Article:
Grey's Anatomy recap: Season 13, Episode 3
Surgeons don’t believe in miracles, Meredith starts off the episode saying. But maybe they should: By the end of the hour, one of their patients has died — like, her heart didn’t just stop for a second; they actually declared her dead and put her limp body in a room for her family to say goodbye to — and then come back to life.
This patient, Georgia, is the matriarch of a family who was on their way to their father’s funeral that day when someone rammed into one of the funeral procession’s cars, causing a domino effect (and plenty of injuries). Twist: The offender was actually the family’s estranged sister, Kara, who no one had seen for about a decade. She came home to say goodbye to her dad, but was running late to the funeral… hence the rushed driving that resulted in a massive car accident. As if funerals aren’t already fun enough!
Kara’s brother and sister are pissed once they find out their sister is back, though Georgia is relieved. And, by the way, Georgia’s just fine at first. She’s walking around the hospital, checking on everyone, seeming totally normal. Then she goes to talk to her dead husband and tell him that Kara’s returned, and as she’s holding his hand, she goes into cardiac arrest. Soon, she’s also dead. It’s a bad day in this family.
Riggs doesn’t necessarily agree to this “solution,” and Maggie notices that Meredith keeps brushing her off whenever she tries to talk about her Riggs drama. Instead of putting two and two together and realizing that, oh, maybe it’s because Meredith also likes Riggs, she just thinks Mer is being a bad sister by failing to listen to her romantic struggles. This is when Amelia steps in: She demands that Meredith listen to whatever Maggie has to complain about or say because that’s what sisters do. Meredith obliges. This is not going to end well.
NEXT: Georgia makes a comeback
Now back to Georgia: Her daughter Maureen is saying goodbye to her when all of a sudden she feels a hand squeeze. She reports this to Amelia and Edwards, who both reject the idea that this could mean anything. They turn out to be very wrong, because seconds later, Georgia pops up. Yes, she literally pops up like a zombie emerging from the grave. She’s alive! And, as we soon find out, she doesn’t even have any neurological deficits. It’s still a bad day to be in this family — rest in peace, Papa Pete — but this is also pretty cool.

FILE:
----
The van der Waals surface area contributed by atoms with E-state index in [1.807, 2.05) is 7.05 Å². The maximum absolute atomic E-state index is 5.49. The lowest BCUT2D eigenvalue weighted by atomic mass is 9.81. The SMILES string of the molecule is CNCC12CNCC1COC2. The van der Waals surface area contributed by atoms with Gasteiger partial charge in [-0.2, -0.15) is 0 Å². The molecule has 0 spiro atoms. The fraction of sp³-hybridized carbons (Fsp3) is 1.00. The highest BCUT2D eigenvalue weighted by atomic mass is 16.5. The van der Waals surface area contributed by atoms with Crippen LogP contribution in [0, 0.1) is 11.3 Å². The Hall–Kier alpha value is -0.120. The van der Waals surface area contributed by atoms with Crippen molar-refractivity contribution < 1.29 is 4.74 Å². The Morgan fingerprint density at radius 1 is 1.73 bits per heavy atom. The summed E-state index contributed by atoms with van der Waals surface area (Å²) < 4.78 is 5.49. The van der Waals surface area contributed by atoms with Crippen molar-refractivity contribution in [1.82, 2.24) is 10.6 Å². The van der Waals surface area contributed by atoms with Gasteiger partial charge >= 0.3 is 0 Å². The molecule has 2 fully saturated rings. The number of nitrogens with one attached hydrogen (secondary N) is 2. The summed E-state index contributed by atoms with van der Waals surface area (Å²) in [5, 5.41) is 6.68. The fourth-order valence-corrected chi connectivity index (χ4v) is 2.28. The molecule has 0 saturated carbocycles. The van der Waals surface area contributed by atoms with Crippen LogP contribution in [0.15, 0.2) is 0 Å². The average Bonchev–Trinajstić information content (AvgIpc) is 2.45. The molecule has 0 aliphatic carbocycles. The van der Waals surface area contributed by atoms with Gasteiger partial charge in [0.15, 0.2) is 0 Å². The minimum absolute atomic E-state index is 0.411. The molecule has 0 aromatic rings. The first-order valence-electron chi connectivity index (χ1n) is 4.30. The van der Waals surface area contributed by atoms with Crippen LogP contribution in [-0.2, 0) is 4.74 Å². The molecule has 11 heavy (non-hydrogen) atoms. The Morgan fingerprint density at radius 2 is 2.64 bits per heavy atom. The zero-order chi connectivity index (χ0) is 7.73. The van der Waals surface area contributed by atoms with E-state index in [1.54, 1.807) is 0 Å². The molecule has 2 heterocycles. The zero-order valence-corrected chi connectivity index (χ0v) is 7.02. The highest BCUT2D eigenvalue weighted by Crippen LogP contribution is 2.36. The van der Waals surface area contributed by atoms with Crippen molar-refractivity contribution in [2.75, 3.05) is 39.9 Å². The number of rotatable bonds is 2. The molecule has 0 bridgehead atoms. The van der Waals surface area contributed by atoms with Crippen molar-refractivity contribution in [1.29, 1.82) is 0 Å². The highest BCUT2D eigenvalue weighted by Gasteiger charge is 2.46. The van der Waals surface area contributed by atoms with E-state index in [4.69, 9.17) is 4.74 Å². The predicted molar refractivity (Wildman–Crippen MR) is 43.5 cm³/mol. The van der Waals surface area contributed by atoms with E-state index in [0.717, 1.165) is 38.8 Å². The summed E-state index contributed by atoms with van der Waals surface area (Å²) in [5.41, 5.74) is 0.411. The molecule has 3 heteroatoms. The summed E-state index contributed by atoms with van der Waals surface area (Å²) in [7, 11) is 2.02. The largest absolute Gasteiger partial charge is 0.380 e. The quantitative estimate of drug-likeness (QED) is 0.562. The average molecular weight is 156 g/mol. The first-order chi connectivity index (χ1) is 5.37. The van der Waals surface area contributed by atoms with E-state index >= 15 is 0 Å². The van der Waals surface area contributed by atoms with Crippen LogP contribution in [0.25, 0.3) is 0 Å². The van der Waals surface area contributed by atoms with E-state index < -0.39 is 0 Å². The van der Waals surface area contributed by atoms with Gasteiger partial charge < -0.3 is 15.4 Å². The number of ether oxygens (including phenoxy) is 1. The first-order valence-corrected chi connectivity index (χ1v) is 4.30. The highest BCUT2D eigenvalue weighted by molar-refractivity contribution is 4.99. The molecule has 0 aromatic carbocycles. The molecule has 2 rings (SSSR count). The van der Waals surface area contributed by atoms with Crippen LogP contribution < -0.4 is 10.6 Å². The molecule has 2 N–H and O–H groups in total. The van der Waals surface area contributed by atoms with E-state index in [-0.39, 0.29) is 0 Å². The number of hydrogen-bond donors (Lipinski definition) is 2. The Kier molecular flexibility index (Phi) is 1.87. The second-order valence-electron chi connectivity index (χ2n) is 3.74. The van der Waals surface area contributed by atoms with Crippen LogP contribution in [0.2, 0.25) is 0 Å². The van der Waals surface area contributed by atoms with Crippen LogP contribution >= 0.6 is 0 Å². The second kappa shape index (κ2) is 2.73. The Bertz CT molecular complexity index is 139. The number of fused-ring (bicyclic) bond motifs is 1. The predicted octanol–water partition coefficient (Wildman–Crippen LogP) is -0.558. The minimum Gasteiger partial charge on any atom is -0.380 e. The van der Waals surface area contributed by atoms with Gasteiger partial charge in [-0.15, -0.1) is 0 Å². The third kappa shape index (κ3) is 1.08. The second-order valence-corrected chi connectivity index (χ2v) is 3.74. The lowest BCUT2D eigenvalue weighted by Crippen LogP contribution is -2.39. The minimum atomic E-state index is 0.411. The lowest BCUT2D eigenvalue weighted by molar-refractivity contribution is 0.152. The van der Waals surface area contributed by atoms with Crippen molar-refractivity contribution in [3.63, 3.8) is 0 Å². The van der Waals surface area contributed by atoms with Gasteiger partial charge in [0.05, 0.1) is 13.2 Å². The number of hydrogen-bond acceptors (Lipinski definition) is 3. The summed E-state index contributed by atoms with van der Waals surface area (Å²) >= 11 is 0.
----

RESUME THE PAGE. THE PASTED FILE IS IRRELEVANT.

Once she regains consciousness, her two non-estranged children start complaining about Kara being there. Amelia, ever the meddler, again steps in and lectures them on how they need to forgive Kara for whatever she did because they’re family. Her mediating this episode comes off as comical, but it’s also probably, deep down, a reaction to her own family life. She doesn’t have a brother anymore, and she misses him, so she doesn’t get why people who do have living siblings don’t just suck it up, forgive them, and love them. And she has a point, so the siblings do as she says and go say hi to their sister (who also just had a baby — hooray!). Pete would be proud.
Someone who’s not proud: Robbins. She just returned from visiting Sofia in New York and is facing Karev — and DeLuca — for the first time. DeLuca offers to move out since he knows she’s tight with Karev, but she embraces him and tells him no. She is tight with Karev; she’s also really, really mad at him right now. Karev knows this, and he understands it — and he’s also having a terrible time working in the clinic. Here’s a snippet of conversation from the episode that accurately sums up both his and April’s current moods:
Alex: I just froze off a wart.
April: I just wiped a butt.
Alex: I did that, too.
At least April also has a beautiful baby (a boring, sleepy beautiful baby, but a baby nonetheless) to hang out with, while Karev just has grumpy patients afflicted with warts and constipation. Oh, and the fact that his mentor/good friend is furious with him doesn’t help much, either. But as a wise character says in this very episode, “Your mother will always forgive you, no matter how bad it gets.” Mother, mentor — same thing, right?